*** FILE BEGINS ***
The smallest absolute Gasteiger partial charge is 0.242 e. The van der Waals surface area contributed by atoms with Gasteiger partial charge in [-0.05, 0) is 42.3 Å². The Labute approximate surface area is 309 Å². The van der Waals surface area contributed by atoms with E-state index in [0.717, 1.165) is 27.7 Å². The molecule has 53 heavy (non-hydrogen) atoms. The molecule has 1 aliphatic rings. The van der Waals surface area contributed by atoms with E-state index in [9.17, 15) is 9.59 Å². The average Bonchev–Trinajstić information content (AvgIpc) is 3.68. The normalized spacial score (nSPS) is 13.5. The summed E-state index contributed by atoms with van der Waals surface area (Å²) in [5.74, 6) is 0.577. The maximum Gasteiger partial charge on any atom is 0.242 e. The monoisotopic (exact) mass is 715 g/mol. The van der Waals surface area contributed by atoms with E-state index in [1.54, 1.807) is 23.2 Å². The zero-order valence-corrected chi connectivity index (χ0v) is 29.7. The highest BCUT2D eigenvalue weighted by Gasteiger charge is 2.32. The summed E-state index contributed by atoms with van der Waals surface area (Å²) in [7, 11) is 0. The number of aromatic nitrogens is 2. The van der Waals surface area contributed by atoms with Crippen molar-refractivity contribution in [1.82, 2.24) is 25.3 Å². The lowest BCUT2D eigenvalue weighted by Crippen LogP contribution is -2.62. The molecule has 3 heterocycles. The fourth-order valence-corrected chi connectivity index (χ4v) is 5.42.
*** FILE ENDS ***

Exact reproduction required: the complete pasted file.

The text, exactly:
The smallest absolute Gasteiger partial charge is 0.242 e. The van der Waals surface area contributed by atoms with Gasteiger partial charge in [-0.05, 0) is 42.3 Å². The Labute approximate surface area is 309 Å². The van der Waals surface area contributed by atoms with E-state index in [0.717, 1.165) is 27.7 Å². The molecule has 53 heavy (non-hydrogen) atoms. The molecule has 1 aliphatic rings. The van der Waals surface area contributed by atoms with E-state index in [9.17, 15) is 9.59 Å². The average Bonchev–Trinajstić information content (AvgIpc) is 3.68. The normalized spacial score (nSPS) is 13.5. The summed E-state index contributed by atoms with van der Waals surface area (Å²) in [5.74, 6) is 0.577. The maximum Gasteiger partial charge on any atom is 0.242 e. The monoisotopic (exact) mass is 715 g/mol. The van der Waals surface area contributed by atoms with E-state index in [1.54, 1.807) is 23.2 Å². The zero-order valence-corrected chi connectivity index (χ0v) is 29.7. The highest BCUT2D eigenvalue weighted by Gasteiger charge is 2.32. The summed E-state index contributed by atoms with van der Waals surface area (Å²) in [7, 11) is 0. The number of aromatic nitrogens is 2. The van der Waals surface area contributed by atoms with Crippen molar-refractivity contribution in [1.82, 2.24) is 25.3 Å². The lowest BCUT2D eigenvalue weighted by Crippen LogP contribution is -2.62. The molecule has 3 heterocycles. The fourth-order valence-corrected chi connectivity index (χ4v) is 5.42.